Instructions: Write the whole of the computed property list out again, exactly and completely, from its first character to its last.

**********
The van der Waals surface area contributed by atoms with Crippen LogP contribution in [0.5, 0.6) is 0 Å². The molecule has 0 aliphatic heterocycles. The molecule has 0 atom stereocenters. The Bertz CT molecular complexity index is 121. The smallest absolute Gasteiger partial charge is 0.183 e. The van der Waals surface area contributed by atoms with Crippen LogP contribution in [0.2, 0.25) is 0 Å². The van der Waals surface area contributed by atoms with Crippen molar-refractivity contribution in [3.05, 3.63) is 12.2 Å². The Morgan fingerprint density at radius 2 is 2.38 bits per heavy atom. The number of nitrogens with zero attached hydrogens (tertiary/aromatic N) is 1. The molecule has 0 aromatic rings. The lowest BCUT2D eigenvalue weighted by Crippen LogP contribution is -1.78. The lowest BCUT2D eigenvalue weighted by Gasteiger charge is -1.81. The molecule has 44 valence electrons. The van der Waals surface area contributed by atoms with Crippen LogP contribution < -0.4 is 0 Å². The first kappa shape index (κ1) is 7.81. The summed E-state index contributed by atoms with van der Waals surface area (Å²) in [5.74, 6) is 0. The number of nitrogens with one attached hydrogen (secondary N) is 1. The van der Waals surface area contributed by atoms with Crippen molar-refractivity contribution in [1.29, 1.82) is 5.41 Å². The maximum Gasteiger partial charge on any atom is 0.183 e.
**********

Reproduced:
The van der Waals surface area contributed by atoms with Crippen LogP contribution in [0.5, 0.6) is 0 Å². The molecule has 0 aliphatic heterocycles. The molecule has 0 atom stereocenters. The Bertz CT molecular complexity index is 121. The smallest absolute Gasteiger partial charge is 0.183 e. The van der Waals surface area contributed by atoms with Crippen LogP contribution in [0.2, 0.25) is 0 Å². The van der Waals surface area contributed by atoms with Crippen molar-refractivity contribution in [3.05, 3.63) is 12.2 Å². The Morgan fingerprint density at radius 2 is 2.38 bits per heavy atom. The number of nitrogens with zero attached hydrogens (tertiary/aromatic N) is 1. The molecule has 0 aromatic rings. The lowest BCUT2D eigenvalue weighted by Crippen LogP contribution is -1.78. The lowest BCUT2D eigenvalue weighted by Gasteiger charge is -1.81. The molecule has 44 valence electrons. The van der Waals surface area contributed by atoms with Crippen LogP contribution < -0.4 is 0 Å². The first kappa shape index (κ1) is 7.81. The summed E-state index contributed by atoms with van der Waals surface area (Å²) in [5.74, 6) is 0. The number of nitrogens with one attached hydrogen (secondary N) is 1. The van der Waals surface area contributed by atoms with Crippen molar-refractivity contribution in [1.29, 1.82) is 5.41 Å². The maximum Gasteiger partial charge on any atom is 0.183 e.